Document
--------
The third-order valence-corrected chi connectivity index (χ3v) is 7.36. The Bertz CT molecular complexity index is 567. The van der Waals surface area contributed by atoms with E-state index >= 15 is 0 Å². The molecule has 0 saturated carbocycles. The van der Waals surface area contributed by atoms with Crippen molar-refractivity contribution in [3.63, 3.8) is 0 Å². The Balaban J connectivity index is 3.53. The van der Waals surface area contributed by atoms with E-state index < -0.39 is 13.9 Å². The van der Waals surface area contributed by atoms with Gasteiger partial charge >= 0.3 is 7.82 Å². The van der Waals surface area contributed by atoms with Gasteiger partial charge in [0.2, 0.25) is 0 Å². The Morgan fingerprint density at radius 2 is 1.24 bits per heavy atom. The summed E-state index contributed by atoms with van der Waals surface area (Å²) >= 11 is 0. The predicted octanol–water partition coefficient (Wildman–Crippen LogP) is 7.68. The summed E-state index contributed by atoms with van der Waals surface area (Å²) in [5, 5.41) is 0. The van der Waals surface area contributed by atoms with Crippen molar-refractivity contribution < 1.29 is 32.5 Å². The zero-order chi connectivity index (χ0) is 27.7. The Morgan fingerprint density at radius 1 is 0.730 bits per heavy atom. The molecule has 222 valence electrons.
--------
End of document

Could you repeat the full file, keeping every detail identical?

The third-order valence-corrected chi connectivity index (χ3v) is 7.36. The Bertz CT molecular complexity index is 567. The van der Waals surface area contributed by atoms with E-state index >= 15 is 0 Å². The molecule has 0 saturated carbocycles. The van der Waals surface area contributed by atoms with Crippen molar-refractivity contribution in [3.63, 3.8) is 0 Å². The Balaban J connectivity index is 3.53. The van der Waals surface area contributed by atoms with E-state index < -0.39 is 13.9 Å². The van der Waals surface area contributed by atoms with Gasteiger partial charge >= 0.3 is 7.82 Å². The van der Waals surface area contributed by atoms with Gasteiger partial charge in [0.2, 0.25) is 0 Å². The Morgan fingerprint density at radius 2 is 1.24 bits per heavy atom. The summed E-state index contributed by atoms with van der Waals surface area (Å²) >= 11 is 0. The predicted octanol–water partition coefficient (Wildman–Crippen LogP) is 7.68. The summed E-state index contributed by atoms with van der Waals surface area (Å²) in [5, 5.41) is 0. The van der Waals surface area contributed by atoms with Crippen molar-refractivity contribution < 1.29 is 32.5 Å². The zero-order chi connectivity index (χ0) is 27.7. The Morgan fingerprint density at radius 1 is 0.730 bits per heavy atom. The molecule has 222 valence electrons.